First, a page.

In the three years since the UK voted to leave the EU, the reverberations of that decision have seen a succession of government ministers, spanning a wide range of offices, come and go.
This rate of turnover, coupled with all eyes remaining on Brexit, has meant little hope of resolution for some of the country’s more pressing domestic matters.
From advisers’ point of view, this state of affairs appeared a blessing at first. It ensured the likes of pensions tax relief reform – a sword of Damocles that forever hangs over industry heads, if you believe some of the more excitable pensions providers – had no chance of going ahead.
Lately, issues such as the tapered annual allowance, as well as the continued absence of the social care green paper, have made intermediaries more anxious for material change.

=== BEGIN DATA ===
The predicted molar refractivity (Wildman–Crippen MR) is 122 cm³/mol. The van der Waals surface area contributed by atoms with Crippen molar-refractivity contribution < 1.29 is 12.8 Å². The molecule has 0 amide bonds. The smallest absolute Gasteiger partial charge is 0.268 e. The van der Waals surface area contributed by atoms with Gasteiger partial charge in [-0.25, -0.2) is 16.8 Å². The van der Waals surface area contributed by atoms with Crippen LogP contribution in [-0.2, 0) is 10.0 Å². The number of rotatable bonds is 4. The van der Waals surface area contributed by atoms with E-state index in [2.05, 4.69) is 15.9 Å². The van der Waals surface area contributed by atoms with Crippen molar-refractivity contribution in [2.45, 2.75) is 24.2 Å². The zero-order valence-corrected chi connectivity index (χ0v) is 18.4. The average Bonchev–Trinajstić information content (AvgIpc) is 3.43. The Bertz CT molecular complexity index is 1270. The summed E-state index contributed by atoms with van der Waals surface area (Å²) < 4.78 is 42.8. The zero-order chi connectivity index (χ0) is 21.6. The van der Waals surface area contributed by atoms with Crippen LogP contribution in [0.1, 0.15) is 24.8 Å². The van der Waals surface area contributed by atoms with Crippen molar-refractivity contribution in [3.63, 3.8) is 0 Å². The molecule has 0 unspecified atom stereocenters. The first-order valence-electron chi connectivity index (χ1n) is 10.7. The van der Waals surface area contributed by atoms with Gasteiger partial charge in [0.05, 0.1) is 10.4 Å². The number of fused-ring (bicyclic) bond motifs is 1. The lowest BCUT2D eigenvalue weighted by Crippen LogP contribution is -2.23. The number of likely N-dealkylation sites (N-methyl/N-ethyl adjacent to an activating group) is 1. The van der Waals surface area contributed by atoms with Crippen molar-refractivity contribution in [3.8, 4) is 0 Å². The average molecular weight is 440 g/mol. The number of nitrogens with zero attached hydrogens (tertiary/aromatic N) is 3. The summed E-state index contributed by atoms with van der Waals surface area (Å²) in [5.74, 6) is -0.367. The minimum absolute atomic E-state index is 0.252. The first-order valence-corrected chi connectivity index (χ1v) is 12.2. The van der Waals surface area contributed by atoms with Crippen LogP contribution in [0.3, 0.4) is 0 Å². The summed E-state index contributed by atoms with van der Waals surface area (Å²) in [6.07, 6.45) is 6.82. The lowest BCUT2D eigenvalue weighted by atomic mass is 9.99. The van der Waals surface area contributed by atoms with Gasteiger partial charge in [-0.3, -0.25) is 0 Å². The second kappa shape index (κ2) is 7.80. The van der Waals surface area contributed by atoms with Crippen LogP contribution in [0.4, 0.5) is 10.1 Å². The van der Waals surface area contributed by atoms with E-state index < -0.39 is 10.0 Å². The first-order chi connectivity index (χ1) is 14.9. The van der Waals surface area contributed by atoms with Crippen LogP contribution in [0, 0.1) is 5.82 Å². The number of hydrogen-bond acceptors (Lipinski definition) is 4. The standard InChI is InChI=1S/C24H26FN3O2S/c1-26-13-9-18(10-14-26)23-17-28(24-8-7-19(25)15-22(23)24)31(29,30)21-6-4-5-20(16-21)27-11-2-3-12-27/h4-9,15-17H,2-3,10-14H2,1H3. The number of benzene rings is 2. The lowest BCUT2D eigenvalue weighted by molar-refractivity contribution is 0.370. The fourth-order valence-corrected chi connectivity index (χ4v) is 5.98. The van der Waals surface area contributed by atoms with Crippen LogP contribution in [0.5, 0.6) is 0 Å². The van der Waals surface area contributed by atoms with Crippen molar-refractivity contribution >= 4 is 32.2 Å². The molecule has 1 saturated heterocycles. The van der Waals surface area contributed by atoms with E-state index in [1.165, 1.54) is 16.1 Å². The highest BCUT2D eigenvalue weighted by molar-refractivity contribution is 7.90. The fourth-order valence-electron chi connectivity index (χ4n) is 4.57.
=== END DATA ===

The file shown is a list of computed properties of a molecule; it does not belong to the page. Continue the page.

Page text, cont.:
Last week brought a change of prime minister, and the biggest cabinet reshuffle of recent times. Boris Johnson has duly promised to fix both the above issues. But with the UK’s exit still unresolved, advisers might assume that revolving doors will again mask an absence of actual activity.
There are a couple of reasons to think otherwise, however. The first is that Mr Johnson’s big-ticket commitments have the tone of an election about them.
The Conservatives will be mindful of what happened at the ballot box the last time they attempted to resolve social care issues, but the prime minister appears to be conscious of the need to offer more than just a resolution to Brexit negotiations.
Those particular commitments may prove to be bluster, but there is one other factor to take into account.
The new prime minister appears much more willing to countenance both spending commitments and taxation changes. That in itself suggests more significant changes to domestic policy will be on the way in the near future.